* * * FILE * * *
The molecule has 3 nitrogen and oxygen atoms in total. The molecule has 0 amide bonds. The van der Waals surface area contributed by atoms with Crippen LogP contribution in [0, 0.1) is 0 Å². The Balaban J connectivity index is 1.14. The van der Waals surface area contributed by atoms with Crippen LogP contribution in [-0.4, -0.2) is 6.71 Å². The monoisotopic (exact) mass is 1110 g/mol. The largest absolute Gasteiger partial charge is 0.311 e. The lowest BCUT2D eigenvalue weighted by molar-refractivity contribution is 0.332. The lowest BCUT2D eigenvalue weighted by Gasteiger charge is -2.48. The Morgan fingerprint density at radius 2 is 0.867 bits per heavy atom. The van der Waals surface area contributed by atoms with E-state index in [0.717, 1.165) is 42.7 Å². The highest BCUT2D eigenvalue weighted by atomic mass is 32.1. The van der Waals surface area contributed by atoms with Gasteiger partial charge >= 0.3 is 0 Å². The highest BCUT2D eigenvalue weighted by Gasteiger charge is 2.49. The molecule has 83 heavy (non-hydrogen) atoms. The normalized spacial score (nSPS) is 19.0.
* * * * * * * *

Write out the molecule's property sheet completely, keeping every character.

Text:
The molecule has 3 nitrogen and oxygen atoms in total. The molecule has 0 amide bonds. The van der Waals surface area contributed by atoms with Crippen LogP contribution in [0, 0.1) is 0 Å². The Balaban J connectivity index is 1.14. The van der Waals surface area contributed by atoms with Crippen LogP contribution in [-0.4, -0.2) is 6.71 Å². The monoisotopic (exact) mass is 1110 g/mol. The largest absolute Gasteiger partial charge is 0.311 e. The lowest BCUT2D eigenvalue weighted by molar-refractivity contribution is 0.332. The lowest BCUT2D eigenvalue weighted by Gasteiger charge is -2.48. The Morgan fingerprint density at radius 2 is 0.867 bits per heavy atom. The van der Waals surface area contributed by atoms with E-state index in [0.717, 1.165) is 42.7 Å². The highest BCUT2D eigenvalue weighted by atomic mass is 32.1. The van der Waals surface area contributed by atoms with Gasteiger partial charge >= 0.3 is 0 Å². The highest BCUT2D eigenvalue weighted by Gasteiger charge is 2.49. The molecule has 83 heavy (non-hydrogen) atoms. The normalized spacial score (nSPS) is 19.0.